In the past I’d happily sign up to a two year mobile contract so I could get my hands on the latest iPhone, paying more than £35 each month plus a sizeable upfront fee.
Now that’s all changed. I’m spending just £11 a month on my mobile phone bill. Here’s how you too can save on your mobile phone contract.
I was with O2 for probably 10 years, but last October I moved to Three and bought a new handset direct from Apple. Over a two years I’ll be more than £350 better off than upgrading with O2 as I usually would. It’s a crazy saving!
I can’t promise you’ll cut your bills by as much as this, but follow these tips and there’s no reason you should be paying more than £12 a month.
Go SIM only
The best prices are often with SIM only deals. Here you keep your old handset or buy a new one separately and pay just for your minutes, texts and data.
You can get contracts that run from 30 days to a year, giving you far more flexibility than the 18 and 24 month deals you’re tied to with handsets.
Since you aren’t paying for a new phone, the monthly costs are also considerably less. A decent number of minutes, texts and data available for £12 with GiffGaff. If you follow the rest of my tips as I did, you might even be able to pay less.
If you are after a new phone at the same time it’s worth checking what offers you can get, but I’m a convert to the SIM only contract.
Don’t just stick to the big companies
There are actually only four different phone networks – O2, EE, Three and Vodafone. All the others “piggyback” on one of these.
This means you get exactly the same reception as someone on the host network. The difference is just in customer service, though you don’t get the benefits from the big brands, such as O2 Priority Moments with Tesco Mobile.
You’ll usually find the SIM only deals on these smaller companies far cheaper than the main brands. Here are the main smaller networks and the hosts they use.
- GiffGaff and Tesco Mobile use O2
- Asda Mobile, Virgin, BT, Post Office Mobile and The People’s Operator use EE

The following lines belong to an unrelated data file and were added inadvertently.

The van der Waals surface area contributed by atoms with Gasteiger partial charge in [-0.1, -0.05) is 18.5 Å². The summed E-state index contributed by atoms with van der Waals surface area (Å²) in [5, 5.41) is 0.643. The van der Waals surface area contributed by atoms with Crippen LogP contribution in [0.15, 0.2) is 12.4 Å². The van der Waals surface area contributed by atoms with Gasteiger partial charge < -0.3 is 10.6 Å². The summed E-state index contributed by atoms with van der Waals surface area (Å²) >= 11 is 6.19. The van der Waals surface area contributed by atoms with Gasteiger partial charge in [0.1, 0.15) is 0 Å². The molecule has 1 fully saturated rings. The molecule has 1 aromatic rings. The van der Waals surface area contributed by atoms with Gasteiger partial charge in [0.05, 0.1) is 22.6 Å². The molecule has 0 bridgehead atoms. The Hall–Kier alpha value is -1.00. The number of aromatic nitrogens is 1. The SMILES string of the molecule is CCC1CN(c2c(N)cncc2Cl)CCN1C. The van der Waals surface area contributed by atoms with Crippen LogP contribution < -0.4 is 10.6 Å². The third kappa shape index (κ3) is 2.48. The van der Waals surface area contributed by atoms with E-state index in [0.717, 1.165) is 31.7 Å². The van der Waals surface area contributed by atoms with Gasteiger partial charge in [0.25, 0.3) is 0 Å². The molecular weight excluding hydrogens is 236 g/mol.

- Sainsbury’s Mobile and Talk Talk use Vodafone
- ID Mobile uses Three
If you want to see what signal will be like on a different network, the Ofcom Mobile Coverage checker will show you reception across the four main companies.
It’s also relatively easy to bring your number with you. My move from O2 to Three took less than 24 hours though it might take a few weeks. Just ask for a PAC number.
Don’t pay for more minutes/ text/ data than you’ll actually use
One of the biggest ways we waste money on our mobiles is via upselling.
When I called to sign up with Three, the sales person said “It’s only £3 more for double the data”. Sounds good. Except I didn’t need 8GB. I didn’t really need 4GB but that was the only tariff that had enough minutes.
You’ll probably have an idea of how many minutes and texts you use each month. Your bills will tell you if you don’t. Data is a little trickier. Fortunately most providers have a calculator to help you work it out.
I like GiffGaff’s “How Much Data Do I Need” tool as it’s pretty easy to use. As a rule, unless you are constantly streaming TV and music, you’ll not need more than 1GB or 2GB.
Compare prices and cashback
Just as you would with your gas or broadband, it’s important to see what other networks are offering. MoneySupermarket or BillMonitor are decent price comparison sites, though they don’t include all the SIM only networks.
Make sure you also check retailers such as Carphone Warehouse too as they often have their own deals.
Factor in the extras and freebies
I wouldn’t recommend choosing a new phone based purely on extras, but if prices are similar it’s worth seeing what you can get.
The reason I chose Three over GiffGaff was they let you use your inclusive data, texts and minutes abroad. Since I was off on my honeymoon, a 30 day SIM only deal was a perfect way to access maps and other local information without shelling out extra cash.
Call your network to see if they’ll negotiate
Though less effective than it used to be, it’s still worth calling your network to see if they can match or beat the total savings you’ll get from the tips above.
Get put through to the ‘terminations’ or ‘disconnection’ team as they’ll usually have more sway.
I even did this with Three after my initial 30 day SIM deal ended. No longer needing the overseas boost I asked for my PAC code with the full intention of moving elsewhere, only to be offered a £18 a month contract for just £11. Bonus!
Don’t wait for your contract to end to do this
Whatever you do, don’t let your existing contract run over at the higher monthly price. In fact, if you’re already in a contract, you’ll often be allowed an “early upgrade”. Generally this is the last month of your contract.
You can’t switch to a different network, but you can usually move to a cheaper 30 day SIM only tariff. Before I moved to Three, I did this with O2, cutting £15 off my final month’s bill.